I went into Sherlock Holmes: The Final Adventure at the Douglas Morrison Theater, having never read the books or seen another live production and with no significant exposure to the various television manifestations of this literary icon. In fact, my only familiarity with Sherlock at all were the recent blockbuster film adaptations. What many have obviously known for years, turned out to be a pleasant discovery for me as I found myself completely charmed with the man, the myth and the legend that is Sherlock Holmes.
The fascination with this man since his first appearance on the book scene, is no doubt attributed to the original author Doyle’s creation of the Inspector, but in this case clearly the stage adaptor deserves some massive credit too for presenting such a crisp and sharp script. As I sat there it donned on me why this character has stood the test of time and why he has been the subject of so many versions. Perhaps it was an obvious result, maybe even elementary, but I left intrigued very much by the source material and well entertained by this performance.
The visual theatrical eye candy in this show is quite the creative feast. The detailed and cohesive way that the set, lights, costumes, special effects and staging come together to create an authentic and exciting world, is truly commendable. With the exception of one impossible locale (which was addressed admirably, but fell a bit short) and a few late cues, the tech made it super easy to believe that the cast was indeed bouncing about Europe in the late 1890’s. The clear vision in this show and specific traffic patterns established early and adhered to consistently, really help us take in the expansive stage a piece at a time as the story requires. They set it up, pitched and sold it and I gladly, bought it.
The sound was perhaps the only technical element that proved anachronistic. While I appreciated the attempt to bring ambient music to the mix, in actuality the choices came off too synthesized for my taste and the volume overpowered instead of underscored in many places. Unfortunately, I think the sound in this case helped tip the scale a bit more to melodrama than good old-fashioned period mystery. A fine line to be sure, but not enhanced positively by the audio.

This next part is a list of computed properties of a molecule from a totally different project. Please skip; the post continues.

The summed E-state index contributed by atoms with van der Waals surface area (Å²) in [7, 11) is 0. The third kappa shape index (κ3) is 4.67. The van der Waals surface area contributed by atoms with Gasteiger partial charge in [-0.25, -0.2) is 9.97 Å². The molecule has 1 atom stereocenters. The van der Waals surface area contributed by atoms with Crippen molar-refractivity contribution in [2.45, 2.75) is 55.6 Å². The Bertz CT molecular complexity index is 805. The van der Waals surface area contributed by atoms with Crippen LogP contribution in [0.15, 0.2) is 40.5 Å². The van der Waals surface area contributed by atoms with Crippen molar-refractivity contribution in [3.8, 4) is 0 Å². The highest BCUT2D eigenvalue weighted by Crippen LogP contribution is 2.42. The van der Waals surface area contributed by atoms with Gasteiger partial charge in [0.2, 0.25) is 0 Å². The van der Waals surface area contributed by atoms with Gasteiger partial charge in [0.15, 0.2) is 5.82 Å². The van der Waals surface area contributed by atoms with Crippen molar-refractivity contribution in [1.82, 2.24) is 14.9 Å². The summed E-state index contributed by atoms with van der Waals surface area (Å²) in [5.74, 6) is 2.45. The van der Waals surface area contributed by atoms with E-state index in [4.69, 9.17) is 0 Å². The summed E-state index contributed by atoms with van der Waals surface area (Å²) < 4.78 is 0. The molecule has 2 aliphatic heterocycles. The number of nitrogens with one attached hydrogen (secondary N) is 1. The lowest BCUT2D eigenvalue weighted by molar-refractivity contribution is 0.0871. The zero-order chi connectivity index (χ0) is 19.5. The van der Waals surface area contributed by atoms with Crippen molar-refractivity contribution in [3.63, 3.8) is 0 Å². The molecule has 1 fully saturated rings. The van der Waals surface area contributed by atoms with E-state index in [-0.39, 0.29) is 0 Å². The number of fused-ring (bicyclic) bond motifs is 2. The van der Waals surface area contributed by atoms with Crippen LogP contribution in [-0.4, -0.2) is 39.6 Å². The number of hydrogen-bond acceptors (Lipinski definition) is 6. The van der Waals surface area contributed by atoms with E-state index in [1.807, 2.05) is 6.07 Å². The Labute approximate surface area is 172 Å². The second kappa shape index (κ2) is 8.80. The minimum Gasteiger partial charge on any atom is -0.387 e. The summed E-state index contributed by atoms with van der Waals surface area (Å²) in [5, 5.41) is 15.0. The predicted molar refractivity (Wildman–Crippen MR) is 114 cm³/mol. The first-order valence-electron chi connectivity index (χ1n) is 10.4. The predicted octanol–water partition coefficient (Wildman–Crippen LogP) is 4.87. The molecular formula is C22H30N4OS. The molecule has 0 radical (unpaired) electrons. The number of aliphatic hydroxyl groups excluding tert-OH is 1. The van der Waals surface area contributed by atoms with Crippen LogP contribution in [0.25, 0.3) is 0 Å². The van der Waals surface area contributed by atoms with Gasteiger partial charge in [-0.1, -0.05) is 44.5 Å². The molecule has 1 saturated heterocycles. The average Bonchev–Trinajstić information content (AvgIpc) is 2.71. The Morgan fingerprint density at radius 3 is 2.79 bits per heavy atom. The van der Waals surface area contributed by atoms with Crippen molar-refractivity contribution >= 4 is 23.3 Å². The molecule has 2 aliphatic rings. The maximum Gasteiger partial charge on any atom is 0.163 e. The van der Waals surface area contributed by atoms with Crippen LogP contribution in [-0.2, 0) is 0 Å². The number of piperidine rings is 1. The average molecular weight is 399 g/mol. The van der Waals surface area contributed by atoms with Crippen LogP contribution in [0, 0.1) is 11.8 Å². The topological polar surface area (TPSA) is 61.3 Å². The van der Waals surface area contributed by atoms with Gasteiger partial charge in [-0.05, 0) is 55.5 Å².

The cast was fun to watch as they played the drama as well as the comedy with a wonderful earnest, tongue-in-cheek appeal. Our Watson was an extremely compelling storyteller, impossible not to follow as he moved seamlessly between the role of narrator and active scene member. Sherlock was adorably eccentric and so very brilliant in his portrayal. His delivery ranged from perfectly dry deadpan to an almost childlike enthusiasm, both seemingly appropriate and genuine. Our supporting cast emphasized the “character” part of acting, but again, within the established mood of the play, they fit in well and gave us villains and heroes to hate and love respectively. It took no time at all to get the rhythm of this piece and to know what to expect out of it, allowing the audience to just sit back and enjoy the clever plot twists and rapid fire wit.
The second half dragged just a bit and the end was oddly abrupt, but overall this is a good piece of theater in a space that I’m falling more and more in love with inside and out, each time I attend. A smashing 4 out of 5 jewels in the review tiara for a fun departure from the normal theater fare. Sherlock plays through March 10th at the Douglas Morrison Theatre in Hayward.